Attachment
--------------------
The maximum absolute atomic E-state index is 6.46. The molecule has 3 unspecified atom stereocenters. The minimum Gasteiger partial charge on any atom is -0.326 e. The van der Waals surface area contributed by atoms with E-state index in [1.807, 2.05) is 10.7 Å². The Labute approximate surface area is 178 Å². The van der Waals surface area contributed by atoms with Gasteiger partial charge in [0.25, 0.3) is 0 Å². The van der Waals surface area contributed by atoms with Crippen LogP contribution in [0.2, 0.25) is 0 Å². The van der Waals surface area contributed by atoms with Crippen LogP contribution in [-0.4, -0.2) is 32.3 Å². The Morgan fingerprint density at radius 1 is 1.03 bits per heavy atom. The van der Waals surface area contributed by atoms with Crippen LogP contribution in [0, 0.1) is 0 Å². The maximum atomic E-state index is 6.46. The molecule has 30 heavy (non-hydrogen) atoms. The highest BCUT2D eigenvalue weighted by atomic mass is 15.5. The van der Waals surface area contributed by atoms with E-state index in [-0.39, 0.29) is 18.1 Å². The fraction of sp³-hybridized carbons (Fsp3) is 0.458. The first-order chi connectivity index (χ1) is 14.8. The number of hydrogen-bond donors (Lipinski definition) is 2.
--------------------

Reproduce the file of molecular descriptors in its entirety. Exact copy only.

The maximum absolute atomic E-state index is 6.46. The molecule has 3 unspecified atom stereocenters. The minimum Gasteiger partial charge on any atom is -0.326 e. The van der Waals surface area contributed by atoms with E-state index in [1.807, 2.05) is 10.7 Å². The Labute approximate surface area is 178 Å². The van der Waals surface area contributed by atoms with Gasteiger partial charge in [0.25, 0.3) is 0 Å². The van der Waals surface area contributed by atoms with Crippen LogP contribution in [0.2, 0.25) is 0 Å². The van der Waals surface area contributed by atoms with Crippen LogP contribution in [-0.4, -0.2) is 32.3 Å². The Morgan fingerprint density at radius 1 is 1.03 bits per heavy atom. The van der Waals surface area contributed by atoms with Crippen LogP contribution in [0, 0.1) is 0 Å². The maximum atomic E-state index is 6.46. The molecule has 30 heavy (non-hydrogen) atoms. The highest BCUT2D eigenvalue weighted by atomic mass is 15.5. The van der Waals surface area contributed by atoms with E-state index in [-0.39, 0.29) is 18.1 Å². The fraction of sp³-hybridized carbons (Fsp3) is 0.458. The first-order chi connectivity index (χ1) is 14.8. The number of hydrogen-bond donors (Lipinski definition) is 2.